Latter-Day Protest? Proposition 8 and Sports

By Dave Zirin
x-posted fromEdge of Sportswith permission.

As supporters of Gay Marriage have discovered, it's never easy to be on the Mormon Church's enemies list. The Church of Latter-Day Saints backed the anti-Gay Marriage Proposition 8 in California with out-of-state funds, and gave the right a heartbreaking victory this past election cycle. But the Mormon Church has been challenged in the past. Just ask Bob Beamon.

If you know Beamon's name it's almost certainly because he won the long jump gold medal in legendary fashion at the 1968 Mexico City Olympics. Beamon leapt 29 feet, 2.5 inches, a record that held for twenty-three years. Great Britain's Lynn Davies told Beamon afterwards, "You have destroyed this event." This is because Beamon was not only the first long jumper to break 29 feet, he was the first to break 28.

But you may not know that Beamon almost never made it to Mexico City. Along with eight other teammates, Beamon had his track and field scholarship revoked from the University of Texas at El Paso, the previous year. They had refused to compete against Brigham Young University. Beamon and his teammates were protesting the racist practices of the Mormon Church, and their coach at UTEP, Wayne Vanderburge, made them pay the ultimate price.

They weren't alone. As tennis great Arthur Ashe wrote in his book, Hard Road to Glory, "In October 1969, fourteen black [football] players at the University of Wyoming publicly criticized the Mormon Church and appealed to their coach, Lloyd Eaton, to support their right not to play against Brigham Young University. . . . The Mormon religion at the time taught that blacks could not attain to the priesthood, and that they were tainted by the curse of Ham, a biblical figure. Eaton, however, summarily dropped all fourteen players from the squad."

The players, though, didn't take their expulsion lying down. They called themselves the Black 14 and sued for damages with the support of the NAACP. In an October 25th game against San Jose State, the entire San Jose team wore black armbands to support the 14.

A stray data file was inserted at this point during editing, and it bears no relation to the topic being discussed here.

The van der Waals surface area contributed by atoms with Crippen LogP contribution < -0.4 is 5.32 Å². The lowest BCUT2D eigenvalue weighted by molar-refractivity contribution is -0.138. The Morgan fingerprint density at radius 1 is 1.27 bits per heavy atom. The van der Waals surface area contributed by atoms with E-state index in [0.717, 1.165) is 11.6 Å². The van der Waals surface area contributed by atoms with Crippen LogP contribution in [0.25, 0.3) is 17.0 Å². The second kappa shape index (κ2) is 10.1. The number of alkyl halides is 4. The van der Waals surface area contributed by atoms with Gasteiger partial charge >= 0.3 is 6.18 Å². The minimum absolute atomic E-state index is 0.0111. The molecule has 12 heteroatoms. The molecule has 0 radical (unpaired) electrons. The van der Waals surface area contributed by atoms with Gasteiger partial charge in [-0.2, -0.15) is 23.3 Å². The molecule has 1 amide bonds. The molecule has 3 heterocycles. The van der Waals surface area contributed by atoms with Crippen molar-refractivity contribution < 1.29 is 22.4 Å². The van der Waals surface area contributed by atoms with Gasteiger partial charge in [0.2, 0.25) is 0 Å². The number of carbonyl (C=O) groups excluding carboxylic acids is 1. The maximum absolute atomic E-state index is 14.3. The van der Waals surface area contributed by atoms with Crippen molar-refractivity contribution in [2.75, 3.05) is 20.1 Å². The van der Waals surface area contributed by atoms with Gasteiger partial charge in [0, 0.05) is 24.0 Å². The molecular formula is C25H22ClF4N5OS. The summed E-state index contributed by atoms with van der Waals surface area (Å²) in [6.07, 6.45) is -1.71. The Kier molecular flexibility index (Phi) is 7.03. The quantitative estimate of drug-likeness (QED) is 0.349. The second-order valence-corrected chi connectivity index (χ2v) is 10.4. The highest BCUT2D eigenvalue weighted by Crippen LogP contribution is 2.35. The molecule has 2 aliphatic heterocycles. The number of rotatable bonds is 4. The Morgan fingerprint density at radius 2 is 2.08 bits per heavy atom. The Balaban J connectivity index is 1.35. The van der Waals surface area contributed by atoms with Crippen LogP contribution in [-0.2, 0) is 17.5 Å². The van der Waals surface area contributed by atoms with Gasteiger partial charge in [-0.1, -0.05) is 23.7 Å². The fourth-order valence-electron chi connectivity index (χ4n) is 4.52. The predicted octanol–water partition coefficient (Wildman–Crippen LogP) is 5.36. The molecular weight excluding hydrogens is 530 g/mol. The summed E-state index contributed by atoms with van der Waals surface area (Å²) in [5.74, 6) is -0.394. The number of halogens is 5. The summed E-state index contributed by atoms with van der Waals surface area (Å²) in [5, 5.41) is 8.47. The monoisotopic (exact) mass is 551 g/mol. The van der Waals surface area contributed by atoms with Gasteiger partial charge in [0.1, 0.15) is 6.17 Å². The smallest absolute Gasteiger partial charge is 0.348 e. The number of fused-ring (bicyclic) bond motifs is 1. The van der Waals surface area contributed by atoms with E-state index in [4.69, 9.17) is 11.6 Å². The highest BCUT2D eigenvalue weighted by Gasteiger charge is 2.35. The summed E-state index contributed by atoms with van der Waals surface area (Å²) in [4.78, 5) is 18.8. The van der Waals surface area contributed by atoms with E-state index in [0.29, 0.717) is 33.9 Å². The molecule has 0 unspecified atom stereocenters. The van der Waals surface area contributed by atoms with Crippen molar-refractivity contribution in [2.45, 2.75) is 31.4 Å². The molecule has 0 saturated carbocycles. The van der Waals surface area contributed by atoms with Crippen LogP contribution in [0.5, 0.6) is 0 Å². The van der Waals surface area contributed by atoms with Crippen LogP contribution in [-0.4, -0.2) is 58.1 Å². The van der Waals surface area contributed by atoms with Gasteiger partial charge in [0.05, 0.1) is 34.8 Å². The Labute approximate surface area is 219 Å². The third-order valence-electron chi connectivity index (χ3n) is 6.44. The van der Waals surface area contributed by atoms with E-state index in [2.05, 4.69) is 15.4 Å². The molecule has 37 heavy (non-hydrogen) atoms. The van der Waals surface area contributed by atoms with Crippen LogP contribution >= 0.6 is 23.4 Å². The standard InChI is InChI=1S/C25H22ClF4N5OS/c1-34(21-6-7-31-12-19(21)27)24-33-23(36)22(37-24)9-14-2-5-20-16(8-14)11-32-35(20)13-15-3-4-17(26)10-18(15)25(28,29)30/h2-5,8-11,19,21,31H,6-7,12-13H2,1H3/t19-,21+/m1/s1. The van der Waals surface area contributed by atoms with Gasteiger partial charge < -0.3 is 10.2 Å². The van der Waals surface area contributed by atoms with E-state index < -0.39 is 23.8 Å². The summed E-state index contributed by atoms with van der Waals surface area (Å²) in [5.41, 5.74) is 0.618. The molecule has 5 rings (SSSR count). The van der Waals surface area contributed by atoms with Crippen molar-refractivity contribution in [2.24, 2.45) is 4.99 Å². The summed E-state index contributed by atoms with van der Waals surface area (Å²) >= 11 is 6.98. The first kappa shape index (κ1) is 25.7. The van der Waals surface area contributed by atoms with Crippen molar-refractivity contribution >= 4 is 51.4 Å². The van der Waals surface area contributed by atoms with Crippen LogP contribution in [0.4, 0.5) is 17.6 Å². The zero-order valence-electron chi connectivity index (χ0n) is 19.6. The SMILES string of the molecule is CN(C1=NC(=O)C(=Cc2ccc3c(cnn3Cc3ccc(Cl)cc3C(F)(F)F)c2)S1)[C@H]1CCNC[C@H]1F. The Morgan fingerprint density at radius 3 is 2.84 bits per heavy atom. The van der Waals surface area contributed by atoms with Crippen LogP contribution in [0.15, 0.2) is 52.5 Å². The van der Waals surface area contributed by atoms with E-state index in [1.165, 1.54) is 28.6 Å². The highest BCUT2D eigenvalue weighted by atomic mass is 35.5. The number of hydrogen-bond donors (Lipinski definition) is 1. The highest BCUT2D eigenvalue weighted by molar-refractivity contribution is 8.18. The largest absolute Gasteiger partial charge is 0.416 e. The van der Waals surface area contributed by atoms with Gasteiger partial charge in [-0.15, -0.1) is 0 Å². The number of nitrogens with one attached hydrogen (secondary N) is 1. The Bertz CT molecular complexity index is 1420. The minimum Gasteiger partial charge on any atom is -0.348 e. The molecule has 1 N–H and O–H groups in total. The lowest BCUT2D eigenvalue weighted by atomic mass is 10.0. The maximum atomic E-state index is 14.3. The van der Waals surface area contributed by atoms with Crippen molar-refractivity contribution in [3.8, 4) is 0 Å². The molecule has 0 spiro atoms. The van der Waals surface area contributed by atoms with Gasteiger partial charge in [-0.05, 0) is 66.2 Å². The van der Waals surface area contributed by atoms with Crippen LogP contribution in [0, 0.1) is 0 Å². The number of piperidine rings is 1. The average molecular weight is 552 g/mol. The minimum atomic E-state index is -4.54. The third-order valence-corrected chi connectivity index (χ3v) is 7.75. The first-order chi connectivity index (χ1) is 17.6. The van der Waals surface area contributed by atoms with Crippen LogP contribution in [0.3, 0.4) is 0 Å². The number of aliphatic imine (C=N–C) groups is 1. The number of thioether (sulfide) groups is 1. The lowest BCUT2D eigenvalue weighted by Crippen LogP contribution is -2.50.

One aftershock of this episode was in November 1969, when Stanford University President Kenneth Pitzer suspended athletic relations with BYU, announcing that Stanford would honor what he called an athlete's "Right of Conscience." The "Right of Conscience" allowed athletes to boycott an event which he or she deemed "personally repugnant." As the Associated Press wrote, "Waves of black protest roll toward BYU, assaulting Mormon belief and leaving BYU officials and students, perplexed, hurt, and maybe a little angry."

On June 6th, 1978, as teams were refusing road trips to Utah with greater frequency, and the IRS started to make noises about revoking the church's holy tax-free status, a new revelation came ...

Whether a cynical ploy to avoid the taxman or a coincidence touched by God, the results were the same: Black people were now human in the eyes of the Church. African Americans were no longer, as Brigham Young himself once put it, "uncouth, uncomely, disagreeable, and low in their habits, wild, and seemingly deprived of nearly all the blessings of the intelligence that is generally bestowed upon mankind." The IRS was assuaged, the athletic contests continued, and the church entered a period of remarkable growth.

Similar pressure must be brought to bear on the Mormon Church today for its financing of Proposition 8 in California. One nonprofit crunched the numbers and found that $17.67 million of the $22 million used to pass the anti-gay marriage legislation was funneled through 59,000 Mormon families since August. It was done with the institutional backing of the church, though many pro-gay Mormons have spoken out defiantly against the church's political intervention.

The question now is whether this latest tale of social conflict and the Church of Latter-Day Saints will also spill onto the athletic field. Men's athletics have been one of the last proud hamlets of homophobia in our society (although the attitudes of male athletes is more progressive than you might think). But women's sports has been historically more open around issues of sexuality.

Will any women collegians raise the specter of Proposition 8 if they have to travel to the schools of Utah? Will we see the ghosts of Black 14 emerge from the past? If any athletes choose to act, the ramifications could be "Beamonesque."

Chino Blanco

Tags: BYU, CA-Prop 8, Dave Zirin, lds, Mormon, Proposition 8 (all tags)

Comments

35 Comments

Happy New Year!

I've compiled the 2009 Schedule of BYU Performing Arts and Mormon Tabernacle Choir Performances here:

http://spreadsheets.google.com/ccc?key=p Tp_C8hS6i2IuU9u6Masiag&hl=en

Still working on the BYU 2009 (away) sports calendar.